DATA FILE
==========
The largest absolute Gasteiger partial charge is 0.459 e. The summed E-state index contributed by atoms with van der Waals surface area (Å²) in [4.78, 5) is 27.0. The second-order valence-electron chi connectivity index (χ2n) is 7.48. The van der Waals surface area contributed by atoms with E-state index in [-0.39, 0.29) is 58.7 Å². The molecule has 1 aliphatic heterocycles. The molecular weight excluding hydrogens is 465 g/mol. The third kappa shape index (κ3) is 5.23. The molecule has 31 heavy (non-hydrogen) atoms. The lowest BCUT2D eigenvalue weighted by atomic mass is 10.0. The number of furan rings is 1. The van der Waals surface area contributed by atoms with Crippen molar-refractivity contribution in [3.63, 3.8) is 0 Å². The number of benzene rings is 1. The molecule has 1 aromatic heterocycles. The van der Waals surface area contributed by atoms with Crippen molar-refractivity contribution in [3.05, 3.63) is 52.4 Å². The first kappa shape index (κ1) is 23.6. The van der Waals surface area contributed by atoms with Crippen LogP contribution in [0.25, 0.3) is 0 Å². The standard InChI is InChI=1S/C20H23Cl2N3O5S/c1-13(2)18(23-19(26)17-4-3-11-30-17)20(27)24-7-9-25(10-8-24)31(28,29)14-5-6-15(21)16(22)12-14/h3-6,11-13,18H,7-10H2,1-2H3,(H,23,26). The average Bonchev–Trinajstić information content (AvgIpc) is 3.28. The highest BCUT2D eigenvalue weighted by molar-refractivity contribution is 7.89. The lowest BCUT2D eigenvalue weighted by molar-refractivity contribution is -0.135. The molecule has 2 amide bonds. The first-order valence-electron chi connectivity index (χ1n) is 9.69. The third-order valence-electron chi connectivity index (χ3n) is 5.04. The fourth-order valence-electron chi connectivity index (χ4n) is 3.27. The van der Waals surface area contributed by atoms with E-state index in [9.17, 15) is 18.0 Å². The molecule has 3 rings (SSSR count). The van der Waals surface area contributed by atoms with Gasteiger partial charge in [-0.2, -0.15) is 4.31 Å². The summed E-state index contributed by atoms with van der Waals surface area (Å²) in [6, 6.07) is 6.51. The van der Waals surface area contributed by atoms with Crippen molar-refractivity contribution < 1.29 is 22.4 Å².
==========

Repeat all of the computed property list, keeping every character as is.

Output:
The largest absolute Gasteiger partial charge is 0.459 e. The summed E-state index contributed by atoms with van der Waals surface area (Å²) in [4.78, 5) is 27.0. The second-order valence-electron chi connectivity index (χ2n) is 7.48. The van der Waals surface area contributed by atoms with E-state index in [-0.39, 0.29) is 58.7 Å². The molecule has 1 aliphatic heterocycles. The molecular weight excluding hydrogens is 465 g/mol. The third kappa shape index (κ3) is 5.23. The molecule has 31 heavy (non-hydrogen) atoms. The lowest BCUT2D eigenvalue weighted by atomic mass is 10.0. The number of furan rings is 1. The van der Waals surface area contributed by atoms with Crippen molar-refractivity contribution in [3.63, 3.8) is 0 Å². The number of benzene rings is 1. The molecule has 1 aromatic heterocycles. The van der Waals surface area contributed by atoms with Crippen molar-refractivity contribution in [3.05, 3.63) is 52.4 Å². The first kappa shape index (κ1) is 23.6. The van der Waals surface area contributed by atoms with Crippen LogP contribution in [0.25, 0.3) is 0 Å². The standard InChI is InChI=1S/C20H23Cl2N3O5S/c1-13(2)18(23-19(26)17-4-3-11-30-17)20(27)24-7-9-25(10-8-24)31(28,29)14-5-6-15(21)16(22)12-14/h3-6,11-13,18H,7-10H2,1-2H3,(H,23,26). The average Bonchev–Trinajstić information content (AvgIpc) is 3.28. The highest BCUT2D eigenvalue weighted by molar-refractivity contribution is 7.89. The lowest BCUT2D eigenvalue weighted by molar-refractivity contribution is -0.135. The molecule has 2 amide bonds. The first-order valence-electron chi connectivity index (χ1n) is 9.69. The third-order valence-electron chi connectivity index (χ3n) is 5.04. The fourth-order valence-electron chi connectivity index (χ4n) is 3.27. The van der Waals surface area contributed by atoms with E-state index in [9.17, 15) is 18.0 Å². The molecule has 3 rings (SSSR count). The van der Waals surface area contributed by atoms with Gasteiger partial charge in [-0.2, -0.15) is 4.31 Å². The summed E-state index contributed by atoms with van der Waals surface area (Å²) in [6, 6.07) is 6.51. The van der Waals surface area contributed by atoms with Crippen molar-refractivity contribution < 1.29 is 22.4 Å².